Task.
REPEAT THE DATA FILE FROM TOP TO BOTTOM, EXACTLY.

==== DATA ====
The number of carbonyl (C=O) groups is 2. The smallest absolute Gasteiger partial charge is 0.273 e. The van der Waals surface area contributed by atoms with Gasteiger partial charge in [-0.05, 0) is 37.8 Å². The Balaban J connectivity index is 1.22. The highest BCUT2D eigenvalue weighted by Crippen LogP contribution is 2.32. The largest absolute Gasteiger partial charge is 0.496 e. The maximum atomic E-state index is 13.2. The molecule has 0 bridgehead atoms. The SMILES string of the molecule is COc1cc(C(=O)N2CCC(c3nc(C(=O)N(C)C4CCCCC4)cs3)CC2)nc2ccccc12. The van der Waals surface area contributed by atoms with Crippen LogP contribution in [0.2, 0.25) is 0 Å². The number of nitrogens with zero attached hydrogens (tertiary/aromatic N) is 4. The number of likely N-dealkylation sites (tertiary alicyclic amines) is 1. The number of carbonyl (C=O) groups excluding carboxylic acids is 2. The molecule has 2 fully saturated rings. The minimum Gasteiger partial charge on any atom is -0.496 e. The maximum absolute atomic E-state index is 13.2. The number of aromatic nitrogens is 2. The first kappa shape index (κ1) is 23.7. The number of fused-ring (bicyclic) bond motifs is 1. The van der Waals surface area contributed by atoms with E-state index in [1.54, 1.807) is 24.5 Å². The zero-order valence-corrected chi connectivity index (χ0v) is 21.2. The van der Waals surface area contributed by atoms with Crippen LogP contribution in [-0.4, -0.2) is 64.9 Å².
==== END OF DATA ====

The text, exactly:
The number of carbonyl (C=O) groups is 2. The smallest absolute Gasteiger partial charge is 0.273 e. The van der Waals surface area contributed by atoms with Gasteiger partial charge in [-0.05, 0) is 37.8 Å². The Balaban J connectivity index is 1.22. The highest BCUT2D eigenvalue weighted by Crippen LogP contribution is 2.32. The largest absolute Gasteiger partial charge is 0.496 e. The maximum atomic E-state index is 13.2. The molecule has 0 bridgehead atoms. The SMILES string of the molecule is COc1cc(C(=O)N2CCC(c3nc(C(=O)N(C)C4CCCCC4)cs3)CC2)nc2ccccc12. The van der Waals surface area contributed by atoms with Crippen LogP contribution in [0.2, 0.25) is 0 Å². The number of nitrogens with zero attached hydrogens (tertiary/aromatic N) is 4. The number of likely N-dealkylation sites (tertiary alicyclic amines) is 1. The number of carbonyl (C=O) groups excluding carboxylic acids is 2. The molecule has 2 fully saturated rings. The minimum Gasteiger partial charge on any atom is -0.496 e. The maximum absolute atomic E-state index is 13.2. The number of aromatic nitrogens is 2. The first kappa shape index (κ1) is 23.7. The number of fused-ring (bicyclic) bond motifs is 1. The van der Waals surface area contributed by atoms with E-state index in [1.54, 1.807) is 24.5 Å². The zero-order valence-corrected chi connectivity index (χ0v) is 21.2. The van der Waals surface area contributed by atoms with Crippen LogP contribution in [-0.4, -0.2) is 64.9 Å².